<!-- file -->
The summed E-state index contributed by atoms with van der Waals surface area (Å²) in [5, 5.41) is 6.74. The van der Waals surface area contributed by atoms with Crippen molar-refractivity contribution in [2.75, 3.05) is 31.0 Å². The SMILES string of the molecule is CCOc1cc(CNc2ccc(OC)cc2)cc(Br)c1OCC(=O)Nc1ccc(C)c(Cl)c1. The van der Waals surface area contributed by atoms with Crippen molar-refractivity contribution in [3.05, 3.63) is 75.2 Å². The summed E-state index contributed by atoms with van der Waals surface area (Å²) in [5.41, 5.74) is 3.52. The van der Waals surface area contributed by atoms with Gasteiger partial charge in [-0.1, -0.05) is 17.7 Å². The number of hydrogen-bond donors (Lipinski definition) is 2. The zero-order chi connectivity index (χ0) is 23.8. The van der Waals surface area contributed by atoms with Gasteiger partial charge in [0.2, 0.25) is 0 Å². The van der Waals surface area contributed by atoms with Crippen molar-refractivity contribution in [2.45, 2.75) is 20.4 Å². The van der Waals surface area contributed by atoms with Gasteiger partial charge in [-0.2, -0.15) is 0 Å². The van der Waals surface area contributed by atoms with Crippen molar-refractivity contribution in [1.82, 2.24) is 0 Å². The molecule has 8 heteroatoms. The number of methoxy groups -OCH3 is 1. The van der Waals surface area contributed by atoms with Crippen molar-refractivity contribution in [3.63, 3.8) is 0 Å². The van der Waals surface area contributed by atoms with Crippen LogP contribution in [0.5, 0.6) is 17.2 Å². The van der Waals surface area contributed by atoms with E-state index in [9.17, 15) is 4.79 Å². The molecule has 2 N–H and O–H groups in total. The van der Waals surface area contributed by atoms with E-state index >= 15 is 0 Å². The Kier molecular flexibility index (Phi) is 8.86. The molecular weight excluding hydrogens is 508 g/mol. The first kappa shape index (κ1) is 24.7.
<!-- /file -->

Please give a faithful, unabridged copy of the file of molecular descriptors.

The summed E-state index contributed by atoms with van der Waals surface area (Å²) in [5, 5.41) is 6.74. The van der Waals surface area contributed by atoms with Crippen molar-refractivity contribution in [2.75, 3.05) is 31.0 Å². The SMILES string of the molecule is CCOc1cc(CNc2ccc(OC)cc2)cc(Br)c1OCC(=O)Nc1ccc(C)c(Cl)c1. The van der Waals surface area contributed by atoms with Crippen molar-refractivity contribution in [3.05, 3.63) is 75.2 Å². The summed E-state index contributed by atoms with van der Waals surface area (Å²) in [5.41, 5.74) is 3.52. The van der Waals surface area contributed by atoms with Gasteiger partial charge in [-0.1, -0.05) is 17.7 Å². The number of hydrogen-bond donors (Lipinski definition) is 2. The zero-order chi connectivity index (χ0) is 23.8. The van der Waals surface area contributed by atoms with Gasteiger partial charge in [0.2, 0.25) is 0 Å². The van der Waals surface area contributed by atoms with Crippen molar-refractivity contribution in [2.45, 2.75) is 20.4 Å². The van der Waals surface area contributed by atoms with Gasteiger partial charge in [-0.2, -0.15) is 0 Å². The van der Waals surface area contributed by atoms with Crippen molar-refractivity contribution in [1.82, 2.24) is 0 Å². The molecule has 8 heteroatoms. The number of methoxy groups -OCH3 is 1. The van der Waals surface area contributed by atoms with Crippen molar-refractivity contribution in [3.63, 3.8) is 0 Å². The van der Waals surface area contributed by atoms with Crippen LogP contribution in [0.5, 0.6) is 17.2 Å². The van der Waals surface area contributed by atoms with E-state index in [9.17, 15) is 4.79 Å². The molecule has 2 N–H and O–H groups in total. The van der Waals surface area contributed by atoms with E-state index >= 15 is 0 Å². The Kier molecular flexibility index (Phi) is 8.86. The molecular weight excluding hydrogens is 508 g/mol. The first kappa shape index (κ1) is 24.7.